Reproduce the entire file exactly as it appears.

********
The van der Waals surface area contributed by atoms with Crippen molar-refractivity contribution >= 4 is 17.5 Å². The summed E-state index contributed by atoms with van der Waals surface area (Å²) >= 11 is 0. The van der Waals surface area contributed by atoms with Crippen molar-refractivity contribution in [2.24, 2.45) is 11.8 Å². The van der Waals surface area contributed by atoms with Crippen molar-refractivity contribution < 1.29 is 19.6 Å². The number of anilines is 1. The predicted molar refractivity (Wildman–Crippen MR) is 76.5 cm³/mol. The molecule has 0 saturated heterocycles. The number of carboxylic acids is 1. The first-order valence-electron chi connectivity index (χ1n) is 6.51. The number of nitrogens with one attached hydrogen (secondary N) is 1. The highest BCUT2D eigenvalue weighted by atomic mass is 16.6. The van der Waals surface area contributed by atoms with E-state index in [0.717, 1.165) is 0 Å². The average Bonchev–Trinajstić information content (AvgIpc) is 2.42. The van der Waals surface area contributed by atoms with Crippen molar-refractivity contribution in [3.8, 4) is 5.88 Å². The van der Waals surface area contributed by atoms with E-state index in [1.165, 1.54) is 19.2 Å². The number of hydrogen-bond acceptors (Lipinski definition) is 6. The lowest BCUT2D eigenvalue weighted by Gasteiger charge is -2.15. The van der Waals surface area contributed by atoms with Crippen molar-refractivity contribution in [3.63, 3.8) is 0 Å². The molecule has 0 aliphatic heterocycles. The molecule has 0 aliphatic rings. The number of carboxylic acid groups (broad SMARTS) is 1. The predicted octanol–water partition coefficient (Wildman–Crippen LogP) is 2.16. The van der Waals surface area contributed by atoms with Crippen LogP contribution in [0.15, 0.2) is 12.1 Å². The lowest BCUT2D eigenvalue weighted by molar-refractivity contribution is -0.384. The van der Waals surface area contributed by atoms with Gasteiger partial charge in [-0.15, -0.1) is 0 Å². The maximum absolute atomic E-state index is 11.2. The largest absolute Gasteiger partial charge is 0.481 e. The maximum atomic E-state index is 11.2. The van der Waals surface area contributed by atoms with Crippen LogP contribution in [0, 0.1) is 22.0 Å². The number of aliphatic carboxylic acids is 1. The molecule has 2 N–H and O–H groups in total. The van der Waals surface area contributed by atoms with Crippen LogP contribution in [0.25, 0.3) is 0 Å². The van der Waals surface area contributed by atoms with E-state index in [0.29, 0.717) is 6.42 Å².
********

The van der Waals surface area contributed by atoms with Crippen molar-refractivity contribution >= 4 is 17.5 Å². The summed E-state index contributed by atoms with van der Waals surface area (Å²) >= 11 is 0. The van der Waals surface area contributed by atoms with Crippen molar-refractivity contribution in [2.24, 2.45) is 11.8 Å². The van der Waals surface area contributed by atoms with Crippen molar-refractivity contribution < 1.29 is 19.6 Å². The number of anilines is 1. The predicted molar refractivity (Wildman–Crippen MR) is 76.5 cm³/mol. The molecule has 0 saturated heterocycles. The number of carboxylic acids is 1. The first-order valence-electron chi connectivity index (χ1n) is 6.51. The number of nitrogens with one attached hydrogen (secondary N) is 1. The highest BCUT2D eigenvalue weighted by atomic mass is 16.6. The van der Waals surface area contributed by atoms with E-state index in [0.717, 1.165) is 0 Å². The average Bonchev–Trinajstić information content (AvgIpc) is 2.42. The van der Waals surface area contributed by atoms with Crippen molar-refractivity contribution in [3.8, 4) is 5.88 Å². The van der Waals surface area contributed by atoms with E-state index in [1.165, 1.54) is 19.2 Å². The number of hydrogen-bond acceptors (Lipinski definition) is 6. The lowest BCUT2D eigenvalue weighted by Gasteiger charge is -2.15. The van der Waals surface area contributed by atoms with Crippen molar-refractivity contribution in [3.63, 3.8) is 0 Å². The molecule has 0 aliphatic heterocycles. The molecule has 0 aliphatic rings. The number of carboxylic acid groups (broad SMARTS) is 1. The predicted octanol–water partition coefficient (Wildman–Crippen LogP) is 2.16. The van der Waals surface area contributed by atoms with Crippen LogP contribution in [0.15, 0.2) is 12.1 Å². The lowest BCUT2D eigenvalue weighted by molar-refractivity contribution is -0.384. The van der Waals surface area contributed by atoms with Gasteiger partial charge in [-0.15, -0.1) is 0 Å². The maximum absolute atomic E-state index is 11.2. The largest absolute Gasteiger partial charge is 0.481 e. The maximum atomic E-state index is 11.2. The van der Waals surface area contributed by atoms with Crippen LogP contribution in [0, 0.1) is 22.0 Å². The number of aliphatic carboxylic acids is 1. The molecule has 2 N–H and O–H groups in total. The van der Waals surface area contributed by atoms with Crippen LogP contribution in [0.25, 0.3) is 0 Å². The van der Waals surface area contributed by atoms with E-state index in [0.29, 0.717) is 6.42 Å².